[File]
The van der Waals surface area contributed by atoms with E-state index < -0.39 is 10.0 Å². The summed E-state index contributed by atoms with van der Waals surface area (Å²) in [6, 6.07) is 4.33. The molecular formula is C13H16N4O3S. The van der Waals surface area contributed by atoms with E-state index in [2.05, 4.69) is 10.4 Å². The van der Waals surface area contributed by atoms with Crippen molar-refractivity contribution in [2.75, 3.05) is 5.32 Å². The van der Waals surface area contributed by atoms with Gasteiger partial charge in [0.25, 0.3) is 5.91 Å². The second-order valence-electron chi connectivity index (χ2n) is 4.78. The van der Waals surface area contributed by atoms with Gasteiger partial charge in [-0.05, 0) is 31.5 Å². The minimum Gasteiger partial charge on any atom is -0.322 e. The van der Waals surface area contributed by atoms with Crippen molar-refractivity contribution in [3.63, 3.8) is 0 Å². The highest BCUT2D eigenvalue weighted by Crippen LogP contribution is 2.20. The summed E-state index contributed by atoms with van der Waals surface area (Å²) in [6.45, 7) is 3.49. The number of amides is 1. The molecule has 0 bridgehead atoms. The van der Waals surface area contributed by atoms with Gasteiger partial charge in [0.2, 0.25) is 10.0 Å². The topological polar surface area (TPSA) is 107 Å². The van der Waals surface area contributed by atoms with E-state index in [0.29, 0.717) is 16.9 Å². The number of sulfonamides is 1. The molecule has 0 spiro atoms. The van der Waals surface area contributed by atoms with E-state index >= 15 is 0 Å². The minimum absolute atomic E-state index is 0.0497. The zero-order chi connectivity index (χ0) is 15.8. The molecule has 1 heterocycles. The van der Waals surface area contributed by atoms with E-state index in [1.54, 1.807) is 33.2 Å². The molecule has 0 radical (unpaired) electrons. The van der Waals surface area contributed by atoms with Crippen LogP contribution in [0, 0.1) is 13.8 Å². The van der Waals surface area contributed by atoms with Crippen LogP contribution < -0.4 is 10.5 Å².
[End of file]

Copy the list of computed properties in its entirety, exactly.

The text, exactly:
The van der Waals surface area contributed by atoms with E-state index < -0.39 is 10.0 Å². The summed E-state index contributed by atoms with van der Waals surface area (Å²) in [6, 6.07) is 4.33. The molecular formula is C13H16N4O3S. The van der Waals surface area contributed by atoms with E-state index in [2.05, 4.69) is 10.4 Å². The van der Waals surface area contributed by atoms with Crippen molar-refractivity contribution in [2.75, 3.05) is 5.32 Å². The van der Waals surface area contributed by atoms with Gasteiger partial charge in [0.25, 0.3) is 5.91 Å². The second-order valence-electron chi connectivity index (χ2n) is 4.78. The van der Waals surface area contributed by atoms with Gasteiger partial charge in [-0.05, 0) is 31.5 Å². The minimum Gasteiger partial charge on any atom is -0.322 e. The van der Waals surface area contributed by atoms with Crippen molar-refractivity contribution in [3.63, 3.8) is 0 Å². The highest BCUT2D eigenvalue weighted by Crippen LogP contribution is 2.20. The summed E-state index contributed by atoms with van der Waals surface area (Å²) in [6.45, 7) is 3.49. The number of amides is 1. The molecule has 0 bridgehead atoms. The van der Waals surface area contributed by atoms with Gasteiger partial charge in [0.2, 0.25) is 10.0 Å². The topological polar surface area (TPSA) is 107 Å². The van der Waals surface area contributed by atoms with E-state index in [0.29, 0.717) is 16.9 Å². The number of sulfonamides is 1. The molecule has 0 spiro atoms. The van der Waals surface area contributed by atoms with E-state index >= 15 is 0 Å². The minimum absolute atomic E-state index is 0.0497. The zero-order chi connectivity index (χ0) is 15.8. The molecule has 1 heterocycles. The van der Waals surface area contributed by atoms with E-state index in [1.54, 1.807) is 33.2 Å². The molecule has 0 radical (unpaired) electrons. The van der Waals surface area contributed by atoms with Crippen LogP contribution in [0, 0.1) is 13.8 Å². The van der Waals surface area contributed by atoms with Crippen LogP contribution < -0.4 is 10.5 Å².